>
    > Hope this helps,
    > Eric
    >
     
  7. Pat:

    Swimming is not the ideal sport to build leg strength for climbing.
    However, it will build your lower back muscles that are important for
    climbing, especially if you swim with a lower back arch. Also, if you
    do flip turns it will increase your flexibility which will allow you to
    sit back in the saddle and push. So, I think that swimming is a good
    component for cycling.

    With regards to building leg strength, I would advise that you work
    squats, and also hams, and to a lesser extent, calves. Hams are a very
    important and undersued muscle group for cycling. Get on a leg curl
    maching, the one that you lay down flat on your stomach and you hook
    your ankles to the padded lever thing. curl your hamstrings. whithout
    lifting your upper body and arching your back. Learning to use this
    muscles will increase your climbing ability considerably.

    If you can, find a hill that will take you about ten minutes to climb.
    sit back on the saddle and ride up trying to use your hamstring muscles
    only. When your foot is at the the bottom, prentend that you are
    scraping the bottom of your foot on the ground. This will initiate the
    hamstring pulling action. pull up and then pull up with your other
    foot. Try not to push (your legs will do that naturally) just focus
    pulling back when your foot is at the bottom, and than on briniging
    your knees up to your chest. If you do tis exersice right, your
    hamstring and butt muscles will be sore at the top of the hill.

    Try this exercise: focus on pulling up with your hamstrings five times
    up with your left leg, and then five times up with your right. Keep
    going and count to four with your left, and then with your right, then
    keep counting down until you get to one. Then start again.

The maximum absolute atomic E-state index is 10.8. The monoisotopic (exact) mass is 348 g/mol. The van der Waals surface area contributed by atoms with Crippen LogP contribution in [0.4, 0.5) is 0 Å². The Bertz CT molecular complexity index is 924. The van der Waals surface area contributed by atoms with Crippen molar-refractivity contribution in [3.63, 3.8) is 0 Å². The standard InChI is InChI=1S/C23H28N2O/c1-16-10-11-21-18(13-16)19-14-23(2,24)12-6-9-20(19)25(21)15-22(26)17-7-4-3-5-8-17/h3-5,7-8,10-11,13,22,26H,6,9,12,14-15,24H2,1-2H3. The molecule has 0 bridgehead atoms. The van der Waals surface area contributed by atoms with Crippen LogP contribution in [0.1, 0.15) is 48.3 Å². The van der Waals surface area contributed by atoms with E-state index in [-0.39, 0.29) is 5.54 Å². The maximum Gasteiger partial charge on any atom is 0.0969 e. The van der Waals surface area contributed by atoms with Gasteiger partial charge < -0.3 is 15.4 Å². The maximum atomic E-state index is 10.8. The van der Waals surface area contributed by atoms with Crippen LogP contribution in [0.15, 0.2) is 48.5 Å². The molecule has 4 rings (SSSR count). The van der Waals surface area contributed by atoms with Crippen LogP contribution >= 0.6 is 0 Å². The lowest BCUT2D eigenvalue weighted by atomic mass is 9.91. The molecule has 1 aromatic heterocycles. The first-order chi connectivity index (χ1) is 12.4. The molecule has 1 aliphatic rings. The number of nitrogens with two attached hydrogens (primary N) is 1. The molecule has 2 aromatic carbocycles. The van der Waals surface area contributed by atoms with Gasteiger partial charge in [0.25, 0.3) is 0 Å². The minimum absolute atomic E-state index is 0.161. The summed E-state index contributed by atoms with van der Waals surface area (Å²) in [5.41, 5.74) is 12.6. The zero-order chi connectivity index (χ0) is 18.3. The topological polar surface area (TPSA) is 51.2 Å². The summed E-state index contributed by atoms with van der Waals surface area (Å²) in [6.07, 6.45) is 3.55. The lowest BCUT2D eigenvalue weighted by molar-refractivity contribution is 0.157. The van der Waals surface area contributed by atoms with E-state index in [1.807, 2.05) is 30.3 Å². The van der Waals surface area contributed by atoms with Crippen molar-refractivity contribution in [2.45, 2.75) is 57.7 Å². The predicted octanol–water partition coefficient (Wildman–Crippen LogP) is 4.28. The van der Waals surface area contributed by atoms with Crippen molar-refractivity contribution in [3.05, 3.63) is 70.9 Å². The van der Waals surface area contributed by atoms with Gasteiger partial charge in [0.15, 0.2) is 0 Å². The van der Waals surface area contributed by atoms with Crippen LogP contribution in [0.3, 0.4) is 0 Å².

Try different tings on the hill. Try using a very low gear and spin up
    fast using your hamstrings. Also, try using a heavy gear and try using
    your hamstrings only and then pushing with your quads only. Try
    climbing standing the entire hill in a low gear, and then in a high
    gear. You will begin to notice that your strenght increases, but also
    which position you favor. Regardless of your best climbing position,
    bring your hamstring in both sitting and standing.

    Andres


    Martin Smith wrote:
    > Pat in TX wrote:
    >
    > > Okay, I admit my interest has been piqued reading the posts that mention
    > > strengthening the quads. As a cyclist and not-so-good hill climber, I want
    > > stronger quads. Therefore, I am soliciting info on what I can do in swimming
    > > that will build my quads.

    >
    > I would use a step machine. I am using one, actually. Use a model where
    > the steps operate independently.
     
  8. Steph

    Steph Guest

    "Pat in TX" <[email protected]> wrote in
    news:[email protected]:

    >
    >>
    >> Pat my own best experience was spinning to work on my quads.
    >> The long stif SCUBA fins ould not be good idea IMHO. You cycling
    >> cadence should be around 60 revolutions, so you will want to emulate
    >> that in the water. On a large hill you might slow to 40 rpm, but no
    >> slower unless you ride a "mountain-bike" with a super high first gear
    >> ratio.

    >
    > spinning in the water? maybe holding on to a lane line and "cycling"
    > my legs? I usually spin around 75 rpm on my road bike. I know, it
    > should be higher, but that seems to be my "groove". I have been doing
    > some leg presses and that helps (I think). Are you saying blue
    > Zoomers?
    >
    > Pat in TX
    >
    >
    >


    Sorry, I didn't proof read it very well.
    I meant to imply spinning on a trainer or in the gym, not in the water.
    If you really wanted to cross train and do an exercise in the water, then
    yes I would recommend the zoomers - and yes I use the blue ones becuase
    of my low normal kick rate and limited flexibility.

    When I am in my groove for cycling my cadence varies between 85 and 110
    rpm, I was making a slight assumption based on what you had posted about
    yourself and should have left it obscure and just recommended you try to
    maintain similar resistance and cadence as when on the bike.
     
  9. Steph

    Steph Guest

    "Pat in TX" <[email protected]> wrote in
    news:[email protected]:
    The other thing to bear in mind is re-assessing your pedaling style. I
    have run into quite a bit cyclists that do not use toe clips or straps
    and never learned to apply 360 degrees of force, instead they basically
    just alternate pushing down the pedal.

    Good exercise is to pedal with just one leg/foot to practice the push
    forward, then push down, then pull back, and finally lift up motion. This